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The Hanging Judge

Visit His Court


Parker's Gallows

Parker's Reconstructed Gallows

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About Issac Parker
    You've heard about "hanging judge" Isaac Parker, but did you know he held court in Arkansas? In 1875, Parker volunteered to be judge in Fort Smith, Arkansas. In his first 8 weeks, he tried 91 defendants. In 21 years on the bench, Judge Parker tried 13,490 cases, 344 of them were capital crimes. Nine thousand, four hundred fifty-four cases resulted in guilty pleas or convictions. One hundred and sixty men were sentenced to death by hanging. Only 79 were actually hung. The rest died in jail, appealed or were pardoned.

    Isaac Charles Parker was born in a log cabin in Belmont County, Ohio on October 15, 1838. He was admitted to the Ohio bar in 1859 at the age of 21. He soon met and married Mary O'Toole. The couple had two sons, Charles and James. Parker built up the reputation for being an honest lawyer and a leader of the community.

    In May of 1875 Parker was named the judge over Western District of Arkansas and all of Indian Territory (the court was located in Fort Smith) by President Grant. At the age of 36, Judge Parker was the youngest Federal judge in the West. His opponents called him the "Hanging Judge" and called his court the "Court of the Damned." He was hard on killers and rapists. However, Parker was a fair man. He occasionally granted retrials. Sometimes, these even resulted in acquittals or reduced sentences. He reserved most of his sympathy for the victims of crimes and is called one of the first advocates of victim's rights.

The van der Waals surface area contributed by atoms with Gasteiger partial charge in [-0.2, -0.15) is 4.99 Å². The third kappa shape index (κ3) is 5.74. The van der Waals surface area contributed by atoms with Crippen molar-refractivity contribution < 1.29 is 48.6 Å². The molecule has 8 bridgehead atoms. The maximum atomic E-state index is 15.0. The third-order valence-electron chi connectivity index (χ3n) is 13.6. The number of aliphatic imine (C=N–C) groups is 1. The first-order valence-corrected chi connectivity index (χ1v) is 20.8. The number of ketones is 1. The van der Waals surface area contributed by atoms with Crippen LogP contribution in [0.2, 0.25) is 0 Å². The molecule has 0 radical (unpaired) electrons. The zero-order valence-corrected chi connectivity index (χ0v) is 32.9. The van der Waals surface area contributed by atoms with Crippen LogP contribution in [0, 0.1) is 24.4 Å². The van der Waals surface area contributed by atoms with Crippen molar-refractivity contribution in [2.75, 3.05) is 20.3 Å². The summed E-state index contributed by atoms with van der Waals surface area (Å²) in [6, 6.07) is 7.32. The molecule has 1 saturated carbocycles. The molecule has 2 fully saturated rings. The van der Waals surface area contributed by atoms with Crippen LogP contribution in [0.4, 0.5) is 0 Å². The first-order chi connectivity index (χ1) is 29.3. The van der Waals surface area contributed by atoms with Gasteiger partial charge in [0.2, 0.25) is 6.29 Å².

Most of Parker's critics did not live in the frontier and did not understand the ethics (or lack thereof) of the Indian territory. Most locals approved of the Parker's judgements. "Outlaws" thought the laws did not apply to them in the Territory. Lawlessness and terror reigned. Most citizens felt the utter viciousness of the crimes merited the sentences imposed.

    Parker actually favored the abolition of the death penalty. He was for strict adherence to the law and a clear standard for punishing crime. He said, "in the uncertainty of punishment following crime lies the weakness of our halting justice."

    Parker's jurisdiction begin to shrink as more courts were given authority over parts of the Indian Territory. In September 1896 Congress closed the court. Six weeks after the court was closed, on November 17, 1896 he died. He left behind a legacy that is often misunderstood.

Visit Parker's Court
The Fort Smith National Historic Site allows tours of Hanging Judge Issaac Parker's restored court room, the "Hell on the Border" jail, a partial reconstruction of the 1888s jail cells and a reconstructed gallow.

Admission is $4. The visitor center (with the courtroom) is open daily, 9:00 a.m. to 5:00 p.m. They do close December 25 and January 1.

Located in Fort Smith (Google map), about 2 hours from Little Rock.

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